The SAM project's objectives are not to transfer control of a vehicle to technology, but rather to enable disabled drivers to enjoy the driving experience by leveraging the power of technology."Arrow Electronics is committed to developing innovative technology that can help change people's lives," said Michael J. Long, chairman, president and chief executive officer of Arrow. "Our SAM car project continues to demonstrate Arrow's commitment to working five years out." The Sport Innovation Summit is the largest innovation and networking sports hub that gathers international experts and senior decision-makers in the world of sports to explore how innovation is changing the business. It attracts over 650 attendees, including ministries of sport, sports federations and professional clubs, athletes and coaches, sport equipment companies, brands, media and other stakeholders. For more information on the SAM project, please visit http://arrow.com/SAM/. Keep up with the SAM project on Twitter by following #SAMracecar. About Arrow Electronics Arrow Electronics is a global provider of products, services and solutions to industrial and commercial users of electronic components and enterprise computing solutions. Arrow serves as a supply channel partner for more than 100,000 original equipment manufacturers, contract manufacturers and commercial customers through a global network of more than 460 locations serving over 85 countries.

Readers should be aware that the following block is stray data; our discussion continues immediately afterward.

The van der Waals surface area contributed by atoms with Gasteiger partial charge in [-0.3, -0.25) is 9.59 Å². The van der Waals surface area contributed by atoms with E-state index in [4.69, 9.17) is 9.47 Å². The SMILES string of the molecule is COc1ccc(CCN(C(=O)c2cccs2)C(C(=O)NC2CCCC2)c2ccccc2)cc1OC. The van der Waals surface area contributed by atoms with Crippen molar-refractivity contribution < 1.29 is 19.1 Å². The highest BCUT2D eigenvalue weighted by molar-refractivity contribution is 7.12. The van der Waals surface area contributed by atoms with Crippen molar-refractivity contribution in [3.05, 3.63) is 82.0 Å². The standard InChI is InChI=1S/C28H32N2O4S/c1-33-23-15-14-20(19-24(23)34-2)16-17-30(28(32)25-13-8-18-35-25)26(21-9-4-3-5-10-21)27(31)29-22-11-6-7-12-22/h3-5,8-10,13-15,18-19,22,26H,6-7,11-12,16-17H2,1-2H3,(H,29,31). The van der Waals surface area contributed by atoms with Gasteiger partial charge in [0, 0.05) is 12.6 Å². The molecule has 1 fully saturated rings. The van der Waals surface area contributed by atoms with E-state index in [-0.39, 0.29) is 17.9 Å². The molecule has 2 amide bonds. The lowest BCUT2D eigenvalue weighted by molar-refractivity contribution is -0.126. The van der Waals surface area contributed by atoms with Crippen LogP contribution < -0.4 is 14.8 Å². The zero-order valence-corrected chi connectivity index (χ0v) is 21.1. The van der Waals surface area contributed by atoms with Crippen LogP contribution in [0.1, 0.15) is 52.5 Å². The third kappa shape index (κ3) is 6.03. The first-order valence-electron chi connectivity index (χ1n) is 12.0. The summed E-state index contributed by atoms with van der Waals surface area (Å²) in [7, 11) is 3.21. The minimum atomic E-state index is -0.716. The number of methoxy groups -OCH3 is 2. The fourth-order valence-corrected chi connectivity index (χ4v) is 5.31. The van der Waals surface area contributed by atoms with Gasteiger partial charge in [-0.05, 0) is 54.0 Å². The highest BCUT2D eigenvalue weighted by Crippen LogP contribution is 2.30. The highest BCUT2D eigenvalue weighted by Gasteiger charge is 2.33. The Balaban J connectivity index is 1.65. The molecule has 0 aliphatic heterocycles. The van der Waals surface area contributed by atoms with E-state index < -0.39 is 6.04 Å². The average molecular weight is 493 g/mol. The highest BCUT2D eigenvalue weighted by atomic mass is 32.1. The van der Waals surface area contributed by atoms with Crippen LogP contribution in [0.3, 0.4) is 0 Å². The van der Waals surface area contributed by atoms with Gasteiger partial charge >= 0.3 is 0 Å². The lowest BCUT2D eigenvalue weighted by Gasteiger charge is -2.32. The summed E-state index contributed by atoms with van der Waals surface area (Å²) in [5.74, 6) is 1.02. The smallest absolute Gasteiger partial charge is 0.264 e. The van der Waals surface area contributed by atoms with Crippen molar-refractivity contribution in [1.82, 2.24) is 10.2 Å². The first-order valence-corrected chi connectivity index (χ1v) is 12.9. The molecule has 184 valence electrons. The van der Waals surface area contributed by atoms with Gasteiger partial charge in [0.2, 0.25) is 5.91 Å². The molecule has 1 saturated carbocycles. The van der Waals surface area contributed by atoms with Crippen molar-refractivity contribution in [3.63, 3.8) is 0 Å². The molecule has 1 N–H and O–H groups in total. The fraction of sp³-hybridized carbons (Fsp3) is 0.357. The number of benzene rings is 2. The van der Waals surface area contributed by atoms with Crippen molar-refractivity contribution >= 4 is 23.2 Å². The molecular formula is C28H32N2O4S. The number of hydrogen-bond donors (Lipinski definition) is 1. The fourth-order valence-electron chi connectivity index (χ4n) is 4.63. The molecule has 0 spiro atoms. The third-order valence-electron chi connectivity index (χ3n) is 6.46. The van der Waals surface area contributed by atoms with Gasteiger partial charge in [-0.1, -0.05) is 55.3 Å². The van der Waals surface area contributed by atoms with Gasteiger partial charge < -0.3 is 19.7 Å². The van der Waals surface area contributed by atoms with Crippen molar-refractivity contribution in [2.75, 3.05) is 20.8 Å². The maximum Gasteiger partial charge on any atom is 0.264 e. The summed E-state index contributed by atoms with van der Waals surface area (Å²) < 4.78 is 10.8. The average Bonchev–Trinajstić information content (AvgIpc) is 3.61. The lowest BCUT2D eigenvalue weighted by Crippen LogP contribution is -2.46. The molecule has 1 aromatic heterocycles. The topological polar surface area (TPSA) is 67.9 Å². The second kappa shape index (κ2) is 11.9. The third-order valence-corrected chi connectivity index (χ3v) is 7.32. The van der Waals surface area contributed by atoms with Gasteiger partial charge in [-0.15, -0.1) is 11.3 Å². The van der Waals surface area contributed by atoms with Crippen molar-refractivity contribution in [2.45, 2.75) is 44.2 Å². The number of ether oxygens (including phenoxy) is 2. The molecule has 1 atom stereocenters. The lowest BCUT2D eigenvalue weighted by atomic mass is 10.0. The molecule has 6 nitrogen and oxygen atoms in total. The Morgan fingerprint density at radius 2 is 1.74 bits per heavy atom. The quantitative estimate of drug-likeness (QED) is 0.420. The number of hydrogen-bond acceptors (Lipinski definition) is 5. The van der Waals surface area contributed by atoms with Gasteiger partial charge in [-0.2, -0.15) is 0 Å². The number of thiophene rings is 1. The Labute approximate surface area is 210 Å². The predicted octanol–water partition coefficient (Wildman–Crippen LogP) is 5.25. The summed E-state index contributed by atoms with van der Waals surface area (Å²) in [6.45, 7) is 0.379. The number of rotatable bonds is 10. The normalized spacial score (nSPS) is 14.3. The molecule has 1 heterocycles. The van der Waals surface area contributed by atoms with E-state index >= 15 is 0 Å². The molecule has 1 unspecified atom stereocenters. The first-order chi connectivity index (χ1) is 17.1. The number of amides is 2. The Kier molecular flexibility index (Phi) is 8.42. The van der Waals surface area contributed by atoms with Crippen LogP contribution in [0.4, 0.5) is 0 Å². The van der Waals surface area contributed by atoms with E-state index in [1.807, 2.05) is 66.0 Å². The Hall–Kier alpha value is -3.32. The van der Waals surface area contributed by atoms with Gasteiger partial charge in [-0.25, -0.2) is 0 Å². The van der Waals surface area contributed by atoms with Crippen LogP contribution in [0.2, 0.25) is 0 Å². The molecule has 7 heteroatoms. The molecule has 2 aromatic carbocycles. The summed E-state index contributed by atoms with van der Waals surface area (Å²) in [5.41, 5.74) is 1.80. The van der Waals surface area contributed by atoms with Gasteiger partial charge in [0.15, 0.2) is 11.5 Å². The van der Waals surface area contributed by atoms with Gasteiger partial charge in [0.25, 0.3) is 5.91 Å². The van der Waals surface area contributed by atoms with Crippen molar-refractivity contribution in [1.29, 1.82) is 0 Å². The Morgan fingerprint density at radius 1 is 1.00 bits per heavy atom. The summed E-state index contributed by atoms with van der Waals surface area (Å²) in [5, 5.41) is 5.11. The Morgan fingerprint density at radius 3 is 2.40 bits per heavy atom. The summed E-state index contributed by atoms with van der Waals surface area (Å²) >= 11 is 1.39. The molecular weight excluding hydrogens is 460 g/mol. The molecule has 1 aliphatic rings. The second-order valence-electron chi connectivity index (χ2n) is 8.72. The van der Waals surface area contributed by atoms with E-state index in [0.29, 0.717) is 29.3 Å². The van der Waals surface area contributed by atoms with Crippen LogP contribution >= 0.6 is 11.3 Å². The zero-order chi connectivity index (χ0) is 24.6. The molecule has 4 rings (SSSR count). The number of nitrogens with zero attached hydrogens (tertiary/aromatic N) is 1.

The semi-autonomous motorcar ( SAM) developed by Arrow Electronics, Inc. (NYSE: ARW) for quadriplegic former racecar driver Sam Schmidt was highlighted today at the international Sport Innovation Summit. This Smart News Release features multimedia. View the full release here: http://www.businesswire.com/news/home/20160302005977/en/
Sam Schmidt driving the SAM car during the final road course engineering test drive in Morrison Colo. on March 13. 2015. (Photo: Business Wire)"A lot of people ask me why Arrow created this innovative car in the first place. We created the SAM car to help and inspire Sam Schmidt—and millions of people like him," said Arrow's Global Corporate Social Responsibility Director Joe Verrengia, who spoke at the Summit and leads the SAM project for Arrow. "Now the SAM project is inspiring other technology innovations to help people, and sports are the catalyst." Schmidt has been paralyzed and unable to use his arms and legs since a racing accident in 2000. Driving a modified Corvette Stingray that Arrow equipped with advanced electronics, he is able to steer, accelerate and brake using only his head. Sensors mounted on Schmidt's hat connect to infrared cameras mounted on the dashboard that detect his head-tilt motions in order to steer. He can accelerate and brake by sucking or blowing into a tube attached to an integrated pressure sensor. Arrow launched the SAM project in May 2014 at the Indianapolis 500, where Schmidt drove four demonstration laps at a top speed of 107 mph and garnered worldwide attention. The SAM project is a collaborative venture between Arrow Electronics, Schmidt Peterson Motorsports and the nonprofit Conquer Paralysis Now.